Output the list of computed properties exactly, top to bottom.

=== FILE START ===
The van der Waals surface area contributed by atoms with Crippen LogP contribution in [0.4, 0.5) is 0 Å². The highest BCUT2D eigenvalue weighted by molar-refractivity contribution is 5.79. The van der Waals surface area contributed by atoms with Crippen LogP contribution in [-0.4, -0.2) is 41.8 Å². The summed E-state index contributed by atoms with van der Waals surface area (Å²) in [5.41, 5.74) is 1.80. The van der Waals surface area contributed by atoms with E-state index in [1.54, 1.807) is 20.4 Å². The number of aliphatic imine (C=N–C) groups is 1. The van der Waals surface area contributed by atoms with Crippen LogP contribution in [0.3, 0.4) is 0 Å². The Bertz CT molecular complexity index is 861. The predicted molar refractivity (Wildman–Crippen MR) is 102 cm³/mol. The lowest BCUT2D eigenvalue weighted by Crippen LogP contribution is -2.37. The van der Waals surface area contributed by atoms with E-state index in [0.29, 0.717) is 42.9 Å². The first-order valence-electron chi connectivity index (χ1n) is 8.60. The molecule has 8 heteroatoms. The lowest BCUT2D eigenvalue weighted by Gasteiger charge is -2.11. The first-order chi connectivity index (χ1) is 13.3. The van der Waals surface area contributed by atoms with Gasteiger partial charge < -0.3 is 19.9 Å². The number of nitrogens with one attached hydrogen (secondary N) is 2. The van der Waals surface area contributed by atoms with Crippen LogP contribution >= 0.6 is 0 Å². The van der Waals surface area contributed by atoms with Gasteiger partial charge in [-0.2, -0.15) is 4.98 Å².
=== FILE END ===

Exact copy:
The van der Waals surface area contributed by atoms with Crippen LogP contribution in [0.4, 0.5) is 0 Å². The highest BCUT2D eigenvalue weighted by molar-refractivity contribution is 5.79. The van der Waals surface area contributed by atoms with Crippen LogP contribution in [-0.4, -0.2) is 41.8 Å². The summed E-state index contributed by atoms with van der Waals surface area (Å²) in [5.41, 5.74) is 1.80. The van der Waals surface area contributed by atoms with E-state index in [1.54, 1.807) is 20.4 Å². The number of aliphatic imine (C=N–C) groups is 1. The van der Waals surface area contributed by atoms with Crippen LogP contribution in [0.3, 0.4) is 0 Å². The Bertz CT molecular complexity index is 861. The predicted molar refractivity (Wildman–Crippen MR) is 102 cm³/mol. The lowest BCUT2D eigenvalue weighted by Crippen LogP contribution is -2.37. The van der Waals surface area contributed by atoms with E-state index in [0.29, 0.717) is 42.9 Å². The first-order valence-electron chi connectivity index (χ1n) is 8.60. The molecule has 8 heteroatoms. The lowest BCUT2D eigenvalue weighted by Gasteiger charge is -2.11. The first-order chi connectivity index (χ1) is 13.3. The van der Waals surface area contributed by atoms with Gasteiger partial charge < -0.3 is 19.9 Å². The number of nitrogens with one attached hydrogen (secondary N) is 2. The van der Waals surface area contributed by atoms with Crippen LogP contribution >= 0.6 is 0 Å². The van der Waals surface area contributed by atoms with Gasteiger partial charge in [-0.2, -0.15) is 4.98 Å².